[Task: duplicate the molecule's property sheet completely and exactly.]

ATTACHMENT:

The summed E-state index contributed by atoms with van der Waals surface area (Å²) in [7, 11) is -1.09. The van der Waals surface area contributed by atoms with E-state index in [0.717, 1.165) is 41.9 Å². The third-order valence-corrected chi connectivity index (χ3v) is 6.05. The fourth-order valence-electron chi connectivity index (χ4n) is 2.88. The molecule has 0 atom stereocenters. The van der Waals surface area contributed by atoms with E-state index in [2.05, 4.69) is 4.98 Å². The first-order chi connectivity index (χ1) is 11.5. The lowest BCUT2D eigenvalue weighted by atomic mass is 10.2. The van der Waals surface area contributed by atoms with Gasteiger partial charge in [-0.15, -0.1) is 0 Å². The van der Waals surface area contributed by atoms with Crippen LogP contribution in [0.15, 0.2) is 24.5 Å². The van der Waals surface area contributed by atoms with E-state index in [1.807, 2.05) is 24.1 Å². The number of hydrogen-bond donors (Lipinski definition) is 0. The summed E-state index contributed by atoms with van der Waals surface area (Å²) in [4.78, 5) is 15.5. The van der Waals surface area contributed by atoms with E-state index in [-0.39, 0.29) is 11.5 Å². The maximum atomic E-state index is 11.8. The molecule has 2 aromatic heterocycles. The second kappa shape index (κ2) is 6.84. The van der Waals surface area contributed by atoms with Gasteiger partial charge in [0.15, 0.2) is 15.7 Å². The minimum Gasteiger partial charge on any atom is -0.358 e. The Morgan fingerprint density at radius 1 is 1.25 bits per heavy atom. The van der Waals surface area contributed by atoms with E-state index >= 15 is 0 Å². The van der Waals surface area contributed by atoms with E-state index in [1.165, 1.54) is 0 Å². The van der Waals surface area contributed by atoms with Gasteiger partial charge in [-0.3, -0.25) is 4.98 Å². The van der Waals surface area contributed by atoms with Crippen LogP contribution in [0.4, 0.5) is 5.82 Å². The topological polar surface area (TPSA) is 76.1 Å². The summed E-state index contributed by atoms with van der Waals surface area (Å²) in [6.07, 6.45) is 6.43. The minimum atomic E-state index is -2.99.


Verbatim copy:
The summed E-state index contributed by atoms with van der Waals surface area (Å²) in [7, 11) is -1.09. The van der Waals surface area contributed by atoms with E-state index in [0.717, 1.165) is 41.9 Å². The third-order valence-corrected chi connectivity index (χ3v) is 6.05. The fourth-order valence-electron chi connectivity index (χ4n) is 2.88. The molecule has 0 atom stereocenters. The van der Waals surface area contributed by atoms with E-state index in [2.05, 4.69) is 4.98 Å². The first-order chi connectivity index (χ1) is 11.5. The lowest BCUT2D eigenvalue weighted by atomic mass is 10.2. The van der Waals surface area contributed by atoms with Gasteiger partial charge in [-0.15, -0.1) is 0 Å². The van der Waals surface area contributed by atoms with Crippen LogP contribution in [0.15, 0.2) is 24.5 Å². The van der Waals surface area contributed by atoms with E-state index in [1.807, 2.05) is 24.1 Å². The number of hydrogen-bond donors (Lipinski definition) is 0. The summed E-state index contributed by atoms with van der Waals surface area (Å²) in [4.78, 5) is 15.5. The van der Waals surface area contributed by atoms with E-state index in [-0.39, 0.29) is 11.5 Å². The maximum atomic E-state index is 11.8. The molecule has 2 aromatic heterocycles. The second kappa shape index (κ2) is 6.84. The van der Waals surface area contributed by atoms with Gasteiger partial charge in [0.15, 0.2) is 15.7 Å². The minimum Gasteiger partial charge on any atom is -0.358 e. The Morgan fingerprint density at radius 1 is 1.25 bits per heavy atom. The van der Waals surface area contributed by atoms with E-state index >= 15 is 0 Å². The van der Waals surface area contributed by atoms with E-state index in [1.165, 1.54) is 0 Å². The van der Waals surface area contributed by atoms with Gasteiger partial charge in [-0.3, -0.25) is 4.98 Å². The van der Waals surface area contributed by atoms with Crippen LogP contribution in [0.4, 0.5) is 5.82 Å². The topological polar surface area (TPSA) is 76.1 Å². The summed E-state index contributed by atoms with van der Waals surface area (Å²) in [6.07, 6.45) is 6.43. The minimum atomic E-state index is -2.99.